Mark Bowen hopes for Wales managerial continuity

Osian Roberts, Raymond Verheijen and Gary Speed
Roberts (left) and Verheijen (centre) were Speed's assistants

Former Wales assistant boss Mark Bowen believes Raymond Verheijen and Osian Roberts should be given the chance to continue with the national team.

The Football Association of Wales has assembled a six-man panel to appoint a successor to the late Gary Speed.

Bowen, a member of Mark Hughes's new managerial team at QPR, wants to see Speed's assistants continue.

"I'd like to think that the people already there are given a chance to continue the good work," Bowen said.

"It's moving forward very nicely from the fantastic work Gary and his staff already did."

Dutchman Verheijen, who has worked with the Netherlands, South Korea and Russia, has expressed a desire to continue with Wales.

FAW chief executive Jonathan Ford has said it is "too early" to say whether an appointment will be made before Wales' friendly with Costa Rica in Cardiff on 29 February

Wales captain Aaron Ramsey has said the players are unhappy they have not been consulted over the appointment of a new head coach to replace Speed.

The Arsenal midfielder said he wanted to see Verhaijen and Roberts remain in their roles, echoing the sentiments of international team-mate Gareth Bale.

And Bowen believes the FAW should consider the wishes of the players before deciding on who will lead Wales into the 2014 World Cup qualifying campaign, which begins against Belgium in September.

"If the players are thinking along [those] lines then maybe they have got to consider the fact of keeping Raymond and Osian there," he said.

"I know Raymond very well and his attributes as well. I can only say good things about Raymond.

"He's a knowledgeable coach. He's got a good solid background working with Guus Hiddink for many years. He's a student of the game and he's good at what he does.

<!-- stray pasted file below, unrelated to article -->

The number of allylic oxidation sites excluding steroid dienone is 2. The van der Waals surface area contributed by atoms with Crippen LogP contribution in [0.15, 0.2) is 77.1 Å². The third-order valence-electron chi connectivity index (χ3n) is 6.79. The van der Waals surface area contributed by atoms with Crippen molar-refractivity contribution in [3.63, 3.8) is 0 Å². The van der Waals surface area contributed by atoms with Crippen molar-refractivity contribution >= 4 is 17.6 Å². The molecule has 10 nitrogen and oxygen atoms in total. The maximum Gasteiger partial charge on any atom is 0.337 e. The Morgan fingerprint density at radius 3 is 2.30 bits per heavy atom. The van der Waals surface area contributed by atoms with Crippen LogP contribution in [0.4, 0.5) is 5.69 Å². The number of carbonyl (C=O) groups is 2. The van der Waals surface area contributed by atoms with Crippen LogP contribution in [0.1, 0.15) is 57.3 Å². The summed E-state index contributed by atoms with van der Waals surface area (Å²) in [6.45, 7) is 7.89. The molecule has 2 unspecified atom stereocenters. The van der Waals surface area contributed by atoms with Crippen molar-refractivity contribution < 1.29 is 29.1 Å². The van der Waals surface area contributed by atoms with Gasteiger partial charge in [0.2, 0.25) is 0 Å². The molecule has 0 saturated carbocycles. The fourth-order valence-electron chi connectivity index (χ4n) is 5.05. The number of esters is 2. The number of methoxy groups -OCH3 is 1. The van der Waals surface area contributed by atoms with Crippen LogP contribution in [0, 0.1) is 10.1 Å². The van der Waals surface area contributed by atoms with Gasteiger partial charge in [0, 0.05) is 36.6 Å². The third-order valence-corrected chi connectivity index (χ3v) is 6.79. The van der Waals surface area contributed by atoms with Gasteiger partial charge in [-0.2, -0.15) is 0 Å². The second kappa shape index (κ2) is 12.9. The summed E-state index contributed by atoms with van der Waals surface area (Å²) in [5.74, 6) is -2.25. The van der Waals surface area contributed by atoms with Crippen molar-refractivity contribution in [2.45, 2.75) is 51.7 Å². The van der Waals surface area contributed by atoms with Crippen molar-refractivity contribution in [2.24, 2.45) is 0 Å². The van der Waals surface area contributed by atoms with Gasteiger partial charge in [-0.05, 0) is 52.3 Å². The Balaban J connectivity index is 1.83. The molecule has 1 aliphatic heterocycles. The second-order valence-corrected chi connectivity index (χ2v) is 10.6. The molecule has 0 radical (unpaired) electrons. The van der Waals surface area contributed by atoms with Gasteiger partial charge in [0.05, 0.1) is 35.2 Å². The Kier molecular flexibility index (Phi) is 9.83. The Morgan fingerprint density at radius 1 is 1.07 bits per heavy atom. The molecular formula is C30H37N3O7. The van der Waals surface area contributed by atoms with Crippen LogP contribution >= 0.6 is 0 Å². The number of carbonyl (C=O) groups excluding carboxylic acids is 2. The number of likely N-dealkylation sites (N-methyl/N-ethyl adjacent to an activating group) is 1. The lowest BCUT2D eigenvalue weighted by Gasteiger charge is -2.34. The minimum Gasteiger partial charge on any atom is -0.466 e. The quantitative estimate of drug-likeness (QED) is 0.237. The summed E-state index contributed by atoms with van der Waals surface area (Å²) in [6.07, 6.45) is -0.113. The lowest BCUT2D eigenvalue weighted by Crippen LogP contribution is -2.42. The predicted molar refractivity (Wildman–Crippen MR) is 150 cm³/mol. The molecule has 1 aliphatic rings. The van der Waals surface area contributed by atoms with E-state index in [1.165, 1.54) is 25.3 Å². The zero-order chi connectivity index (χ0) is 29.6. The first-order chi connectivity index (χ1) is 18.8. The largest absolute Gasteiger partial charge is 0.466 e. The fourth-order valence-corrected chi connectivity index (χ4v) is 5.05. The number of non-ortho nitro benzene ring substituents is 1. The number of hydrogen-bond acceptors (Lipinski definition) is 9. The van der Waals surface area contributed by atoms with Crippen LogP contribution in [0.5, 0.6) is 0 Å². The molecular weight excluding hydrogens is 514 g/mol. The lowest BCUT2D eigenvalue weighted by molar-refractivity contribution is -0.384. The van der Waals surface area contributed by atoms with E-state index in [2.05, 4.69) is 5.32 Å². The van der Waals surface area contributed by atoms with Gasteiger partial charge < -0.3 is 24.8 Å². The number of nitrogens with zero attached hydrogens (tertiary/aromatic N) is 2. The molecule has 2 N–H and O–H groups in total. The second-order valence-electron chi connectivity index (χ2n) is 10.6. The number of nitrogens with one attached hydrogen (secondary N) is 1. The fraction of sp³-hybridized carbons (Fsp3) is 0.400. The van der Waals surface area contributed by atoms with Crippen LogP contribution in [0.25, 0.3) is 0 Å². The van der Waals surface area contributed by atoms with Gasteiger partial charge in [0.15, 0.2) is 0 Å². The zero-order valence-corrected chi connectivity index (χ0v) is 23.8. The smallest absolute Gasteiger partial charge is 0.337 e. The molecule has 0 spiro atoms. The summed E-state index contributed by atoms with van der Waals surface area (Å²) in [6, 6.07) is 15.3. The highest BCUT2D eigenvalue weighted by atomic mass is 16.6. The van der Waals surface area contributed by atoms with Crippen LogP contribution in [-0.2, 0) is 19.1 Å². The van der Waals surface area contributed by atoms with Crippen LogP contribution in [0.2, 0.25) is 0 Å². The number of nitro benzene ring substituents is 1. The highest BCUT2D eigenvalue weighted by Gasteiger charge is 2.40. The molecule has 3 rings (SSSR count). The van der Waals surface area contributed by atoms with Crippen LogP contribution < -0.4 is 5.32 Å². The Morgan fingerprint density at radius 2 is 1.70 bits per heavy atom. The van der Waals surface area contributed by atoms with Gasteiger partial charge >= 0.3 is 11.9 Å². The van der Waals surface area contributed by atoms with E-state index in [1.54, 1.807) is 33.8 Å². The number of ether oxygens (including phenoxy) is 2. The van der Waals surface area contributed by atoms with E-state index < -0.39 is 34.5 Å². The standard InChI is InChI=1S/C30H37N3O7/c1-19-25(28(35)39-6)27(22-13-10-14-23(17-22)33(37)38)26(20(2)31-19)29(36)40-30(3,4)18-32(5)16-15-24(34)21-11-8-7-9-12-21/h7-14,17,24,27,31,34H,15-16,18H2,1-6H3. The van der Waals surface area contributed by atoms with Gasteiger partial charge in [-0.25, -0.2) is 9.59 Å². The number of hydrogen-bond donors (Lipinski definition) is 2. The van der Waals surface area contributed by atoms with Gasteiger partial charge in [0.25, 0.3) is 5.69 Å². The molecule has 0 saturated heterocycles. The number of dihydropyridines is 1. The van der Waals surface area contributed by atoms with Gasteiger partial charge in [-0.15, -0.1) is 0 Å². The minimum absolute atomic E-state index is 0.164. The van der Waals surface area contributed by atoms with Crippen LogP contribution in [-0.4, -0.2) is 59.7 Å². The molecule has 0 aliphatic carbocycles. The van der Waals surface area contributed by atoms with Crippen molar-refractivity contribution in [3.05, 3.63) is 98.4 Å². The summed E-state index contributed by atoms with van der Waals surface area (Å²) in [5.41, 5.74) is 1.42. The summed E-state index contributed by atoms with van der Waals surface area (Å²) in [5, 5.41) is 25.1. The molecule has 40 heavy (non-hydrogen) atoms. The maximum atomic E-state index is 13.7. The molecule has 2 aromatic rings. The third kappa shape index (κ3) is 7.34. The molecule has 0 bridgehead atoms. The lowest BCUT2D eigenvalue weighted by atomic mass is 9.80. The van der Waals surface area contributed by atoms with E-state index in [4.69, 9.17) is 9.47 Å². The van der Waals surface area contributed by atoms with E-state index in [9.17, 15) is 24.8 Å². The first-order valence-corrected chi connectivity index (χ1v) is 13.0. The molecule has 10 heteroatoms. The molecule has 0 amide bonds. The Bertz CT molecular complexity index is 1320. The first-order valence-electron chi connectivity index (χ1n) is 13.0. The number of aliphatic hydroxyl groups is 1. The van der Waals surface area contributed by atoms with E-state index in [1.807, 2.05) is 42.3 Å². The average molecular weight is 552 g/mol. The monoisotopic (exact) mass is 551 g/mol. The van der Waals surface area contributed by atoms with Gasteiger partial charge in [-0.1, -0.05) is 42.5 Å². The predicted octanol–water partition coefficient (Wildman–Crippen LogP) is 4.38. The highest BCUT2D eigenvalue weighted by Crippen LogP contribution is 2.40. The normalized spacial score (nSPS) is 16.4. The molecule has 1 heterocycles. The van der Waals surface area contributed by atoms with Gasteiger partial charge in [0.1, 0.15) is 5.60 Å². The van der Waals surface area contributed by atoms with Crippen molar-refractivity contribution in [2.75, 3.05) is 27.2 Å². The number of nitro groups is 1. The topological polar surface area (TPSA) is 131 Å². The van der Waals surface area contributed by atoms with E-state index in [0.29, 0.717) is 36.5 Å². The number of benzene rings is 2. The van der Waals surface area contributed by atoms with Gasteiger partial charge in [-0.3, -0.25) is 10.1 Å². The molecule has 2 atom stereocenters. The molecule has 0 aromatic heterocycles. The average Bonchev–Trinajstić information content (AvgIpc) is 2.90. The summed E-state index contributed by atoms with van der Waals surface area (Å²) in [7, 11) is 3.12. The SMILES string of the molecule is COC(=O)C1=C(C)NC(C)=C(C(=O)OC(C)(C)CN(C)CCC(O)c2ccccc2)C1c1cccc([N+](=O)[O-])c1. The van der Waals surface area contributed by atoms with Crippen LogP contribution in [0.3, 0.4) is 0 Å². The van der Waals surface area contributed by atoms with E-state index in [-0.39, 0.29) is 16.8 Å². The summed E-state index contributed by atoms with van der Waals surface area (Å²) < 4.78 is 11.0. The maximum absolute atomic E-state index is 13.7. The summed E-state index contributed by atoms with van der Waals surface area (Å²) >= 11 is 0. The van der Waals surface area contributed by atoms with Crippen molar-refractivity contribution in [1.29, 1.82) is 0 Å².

"I don't know Osian that well. I've met him a few times and I've heard good things about him. He's a very good coach.

"I'm sure the committee and the chief executive, Jonathan Ford, will make the right decision for Wales."

Bowen said whoever the FAW appoints as Speed's successor, they will inherit a talented squad of players including Bale, Ramsey and Craig Bellamy.

The national side won four of their last five games under Speed and are now ranked 48th in Fifa's world rankings.

"Whichever way it goes the game these days is all about players," added former Norwich and Tottenham defender Bowen.

"Certainly the group of players there are proving to everybody the talent that they've got. They've been set on the right road by Gary and obviously his staff.

"I'm sure it will continue anyway because they look like a solid bunch of guys who are certainly very close together.

"Whatever way they [the FAW] go, Wales are in a positive frame of mind at international football at the moment and I fully expect it to continue whoever goes in there."

Former Wales defender Chris Coleman has said he would relish the opportunity to succeed Speed as the next manager.

The former Fulham, Real Sociedad and Coventry City boss, who has left his role as manager of Greek side Larissa, said he would be willing to work alongside Verhaijen and Roberts if he took over.

Stoke City manager Tony Pulis has admitted he would happily take temporary charge for Wales' friendly international against Costa Rica in February.

But the Newport-born boss added he currently had no aspirations about taking on the role full-time.

"Anything that would help in any shape or form in respect of Gary Speed, I would gladly do," Pulis said.

"I would have to speak to [Stoke chairman] Peter [Coates] first, of course, and if he didn't think it was right then fine.

"But if he was okay and they asked me for just a one-off game, then I'd do it out of respect for Gary.

"My main job remains at Stoke, but as I've said before, your national job is something you might look at in the future."